David Beckham looked at his lower jaw and his chin wobbled. He’d come face-to-face with his statue and it was a shocker. Besides the Desperate Dan jut, he wasn’t overfond of his erse, equally oversized. And where were his front teeth? What on earth had happened to the world’s most beautiful man?
But the statue was a prank by his showbiz mate James Corden. Beckham had been looking forward to the unveiling of an official edifice but this wasn’t it. What a pity. I would have travelled to see it, paid money for a good gawp and giggle. The really funny thing about this Goldenballs gargoyle, though, is that it could pass for a serious commission. Too many of the statues thrown up to footballers are rubbish. In Beckham’s case I don’t mind but other legends of the game are being woefully misrepresented. You squint at some of these sculptures and think: “I’ve no bloody idea who that’s supposed to be.”
Maybe Corden’s wind-up will prompt a pause among sculptors and the clubs who rush to commemorate with such “likenesses”. They need to take a hard look at the hard looks, in stone or bronze, which they’re giving football’s greats, up on these plinths outside grounds, and ask themselves: “Are we doing justice here? Did our hero really run up the wing on legs this spindly or chunky? What about that nose? It makes our hero resemble Jimmy Durante. Or Eric Morecambe replicating Durante’s hooter with a polystyrene cup.” That’s Jimmy Durante – the old American song ’n’ gag man – and not Ian Durrant. Durante had an unmissable shnozz. Some sculptors can’t do noses the way some painters can’t do hands. Legs seem to be a problem for sculptors, too, which is surprising if the subject is a player in an action pose.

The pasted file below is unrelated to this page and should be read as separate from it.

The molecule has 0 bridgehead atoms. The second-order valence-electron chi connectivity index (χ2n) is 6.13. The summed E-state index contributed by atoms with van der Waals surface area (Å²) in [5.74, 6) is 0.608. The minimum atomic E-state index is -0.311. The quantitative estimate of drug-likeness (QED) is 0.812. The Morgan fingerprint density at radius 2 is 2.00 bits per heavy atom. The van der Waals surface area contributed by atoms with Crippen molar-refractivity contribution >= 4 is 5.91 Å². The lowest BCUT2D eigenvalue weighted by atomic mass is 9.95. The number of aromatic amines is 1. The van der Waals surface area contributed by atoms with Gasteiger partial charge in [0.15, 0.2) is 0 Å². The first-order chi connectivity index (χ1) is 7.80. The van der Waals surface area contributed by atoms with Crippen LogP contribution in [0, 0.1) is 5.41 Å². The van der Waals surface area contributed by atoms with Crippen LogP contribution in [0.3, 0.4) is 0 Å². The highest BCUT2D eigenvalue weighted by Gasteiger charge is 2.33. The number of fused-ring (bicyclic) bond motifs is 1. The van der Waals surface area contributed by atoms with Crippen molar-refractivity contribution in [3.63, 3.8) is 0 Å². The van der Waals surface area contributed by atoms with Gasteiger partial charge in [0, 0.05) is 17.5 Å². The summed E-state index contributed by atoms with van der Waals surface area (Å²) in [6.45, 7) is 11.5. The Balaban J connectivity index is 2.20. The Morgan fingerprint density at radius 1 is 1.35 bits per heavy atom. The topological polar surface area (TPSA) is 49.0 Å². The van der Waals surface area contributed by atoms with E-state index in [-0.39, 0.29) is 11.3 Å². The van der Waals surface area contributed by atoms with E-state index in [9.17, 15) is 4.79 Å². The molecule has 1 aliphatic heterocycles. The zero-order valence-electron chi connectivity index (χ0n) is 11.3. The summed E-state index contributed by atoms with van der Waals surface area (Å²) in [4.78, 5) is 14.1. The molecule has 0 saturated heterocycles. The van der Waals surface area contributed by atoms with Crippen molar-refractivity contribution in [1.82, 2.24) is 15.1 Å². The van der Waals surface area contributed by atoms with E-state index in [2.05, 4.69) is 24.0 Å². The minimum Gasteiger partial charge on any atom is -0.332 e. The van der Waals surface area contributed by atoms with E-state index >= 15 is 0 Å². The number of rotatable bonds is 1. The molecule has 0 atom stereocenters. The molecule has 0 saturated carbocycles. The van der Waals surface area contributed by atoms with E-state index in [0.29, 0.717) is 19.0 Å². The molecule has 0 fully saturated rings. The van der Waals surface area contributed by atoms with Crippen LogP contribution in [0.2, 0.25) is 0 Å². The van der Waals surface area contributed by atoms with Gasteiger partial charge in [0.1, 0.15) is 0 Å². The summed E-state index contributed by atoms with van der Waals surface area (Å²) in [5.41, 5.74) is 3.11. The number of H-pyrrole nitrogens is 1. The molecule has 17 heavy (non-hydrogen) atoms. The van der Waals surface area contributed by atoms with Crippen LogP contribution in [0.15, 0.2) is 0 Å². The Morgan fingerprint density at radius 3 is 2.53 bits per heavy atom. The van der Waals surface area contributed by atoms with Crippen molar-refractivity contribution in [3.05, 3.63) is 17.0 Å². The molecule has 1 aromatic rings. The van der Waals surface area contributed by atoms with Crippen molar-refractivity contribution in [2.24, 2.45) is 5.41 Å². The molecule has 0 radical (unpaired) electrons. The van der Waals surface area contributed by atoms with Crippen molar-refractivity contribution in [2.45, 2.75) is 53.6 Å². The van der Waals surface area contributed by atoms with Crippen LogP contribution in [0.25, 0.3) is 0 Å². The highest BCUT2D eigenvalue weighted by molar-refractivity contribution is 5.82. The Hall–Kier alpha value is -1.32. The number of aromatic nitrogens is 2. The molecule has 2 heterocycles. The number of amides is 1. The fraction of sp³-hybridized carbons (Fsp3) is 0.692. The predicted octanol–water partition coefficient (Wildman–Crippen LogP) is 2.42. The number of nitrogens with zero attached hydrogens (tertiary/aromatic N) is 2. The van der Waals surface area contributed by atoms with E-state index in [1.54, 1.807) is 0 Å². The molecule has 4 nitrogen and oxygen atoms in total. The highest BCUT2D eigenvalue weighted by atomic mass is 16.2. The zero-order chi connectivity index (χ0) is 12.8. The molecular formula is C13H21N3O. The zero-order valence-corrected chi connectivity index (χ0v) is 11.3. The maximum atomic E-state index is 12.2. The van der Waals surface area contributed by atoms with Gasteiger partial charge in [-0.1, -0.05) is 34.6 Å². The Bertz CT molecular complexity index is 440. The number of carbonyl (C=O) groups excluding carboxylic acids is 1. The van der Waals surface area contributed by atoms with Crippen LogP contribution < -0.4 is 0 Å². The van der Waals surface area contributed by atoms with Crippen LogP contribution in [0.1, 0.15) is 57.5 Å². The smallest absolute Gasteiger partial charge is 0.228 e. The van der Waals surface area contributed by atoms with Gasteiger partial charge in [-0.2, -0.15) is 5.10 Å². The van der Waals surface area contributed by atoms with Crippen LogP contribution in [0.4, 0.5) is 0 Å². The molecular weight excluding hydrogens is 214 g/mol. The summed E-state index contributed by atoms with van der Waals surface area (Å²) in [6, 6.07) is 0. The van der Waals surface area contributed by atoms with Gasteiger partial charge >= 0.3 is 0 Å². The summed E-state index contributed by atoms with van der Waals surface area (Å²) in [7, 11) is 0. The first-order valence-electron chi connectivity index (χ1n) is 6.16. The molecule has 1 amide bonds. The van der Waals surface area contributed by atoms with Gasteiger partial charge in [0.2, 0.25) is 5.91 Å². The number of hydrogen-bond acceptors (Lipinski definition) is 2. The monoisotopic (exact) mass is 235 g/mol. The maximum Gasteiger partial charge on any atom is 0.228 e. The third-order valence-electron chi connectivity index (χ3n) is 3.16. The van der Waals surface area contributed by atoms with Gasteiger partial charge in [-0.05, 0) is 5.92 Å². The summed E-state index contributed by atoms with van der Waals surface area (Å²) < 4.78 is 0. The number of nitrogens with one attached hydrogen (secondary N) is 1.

Trousers present significant problems for sculpturing. Managers in trousers can look like they’ve borrowed Robbie the Robot’s metal legs. Danny Baker, the muso, wit and Millwall fan, maintains that when men stopped wearing robes and gowns and switched to breeks, good statuary began its slow decline. But there’s no excuse for a sculptor not being able to carve the athletic hurdies of a top-grade footballer with definition honed on sand dunes or, these days, down the gym.
And there’s another problem. What’s a footballer from “these days” doing with a statue in his honour while he’s still playing? Cristiano Ronaldo, scorer of yet another Champions League hat-trick last week, has a statue. Actually, more than one. Good luck trying to persuade this super-ego that waiting until his career was over might have been the decent thing. When you look, though, at the bust originally on display in his Madeira birthplace you can say: serves him right. It’s hideous, capturing next to nothing of his character or, yes, his vanity. This is a man who, you imagine, has mirrors in every room. He must have an epic beauty regime the equal of any Tinseltown glamourpuss or woman called Kardashian. And yet the carving makes him look glaikit.